On Monday, July 15, 2002, a new bill on marriage licenses went into effect. The senate increased the price of a marriage license in Tennessee by $62.50. However, if couples complete and affidavit of non-residency or participate in premarital preparation courses, they are exempt from the fee.
The major change with the license is the recommendation of a premarital class that will decrease the cost.
Missi McMurray, supervisor of the marriage license department said that the counseling has to take place within one year prior to the planned wedding date.
Several area churches already require a premarital counseling class prior to allowing a couple to marry in their church. “It can be your pastor, youth director, or an elder,” McMurray said.

The additional fees will be allocated to different departments. According to the bill, fees will be allocated as follows:
$7 will go to fund parenting plan requirements, the divorcing parent and education mediation fund.

$15 goes to the Department of Children’s Services for child abuse prevention

$7.50 will be given to the Office of Criminal Justice for domestic violence services

$20.50 will be given to the Tennessee Disability Coalition, which offers services to families and children with disabilities

$1.50 will be given to the Tennessee Court Appointed Special Advocates Association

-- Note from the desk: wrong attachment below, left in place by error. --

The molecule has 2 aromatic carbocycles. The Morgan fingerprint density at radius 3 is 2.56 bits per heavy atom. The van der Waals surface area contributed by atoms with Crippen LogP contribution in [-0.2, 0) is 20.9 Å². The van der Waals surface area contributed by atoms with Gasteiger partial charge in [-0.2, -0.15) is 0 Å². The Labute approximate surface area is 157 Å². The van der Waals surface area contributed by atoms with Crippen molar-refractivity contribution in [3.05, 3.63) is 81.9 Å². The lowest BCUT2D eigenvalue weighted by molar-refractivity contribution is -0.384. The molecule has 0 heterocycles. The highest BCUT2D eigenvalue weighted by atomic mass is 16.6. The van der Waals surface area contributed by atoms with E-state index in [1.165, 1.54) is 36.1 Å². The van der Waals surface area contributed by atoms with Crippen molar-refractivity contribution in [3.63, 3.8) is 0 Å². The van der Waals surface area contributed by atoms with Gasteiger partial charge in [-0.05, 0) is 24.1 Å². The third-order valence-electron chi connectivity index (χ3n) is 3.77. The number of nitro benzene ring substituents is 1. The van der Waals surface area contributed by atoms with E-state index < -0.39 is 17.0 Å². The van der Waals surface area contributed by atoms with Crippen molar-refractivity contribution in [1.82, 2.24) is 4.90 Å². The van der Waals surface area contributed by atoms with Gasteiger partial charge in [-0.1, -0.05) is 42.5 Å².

$4.00 will be given to the department of education for grants to Tennessee Alliance of Boys and Girls Clubs for the “Project Learn” after-school program.

$3.00 will be given to the Tennessee Chapter of the National Association for Social Workers
$1.75 will be given to Weems Academy for foster-care children

$2.50 will go to the county clerk’s office for performing the duties required under the bill.

Sevier County is quite a popular place for weddings. However, local chapel owners aren’t worried about the bill affecting their business. Shauna Chapman, who represents both Smokey Ridge Wedding Chapel and Mountain Mist Wedding Chapel, said that prices will not be reduced to off set the new charge. “All prices will stay the same. Our tourists will still come to get married here. I think it will effect residents more than anything.”

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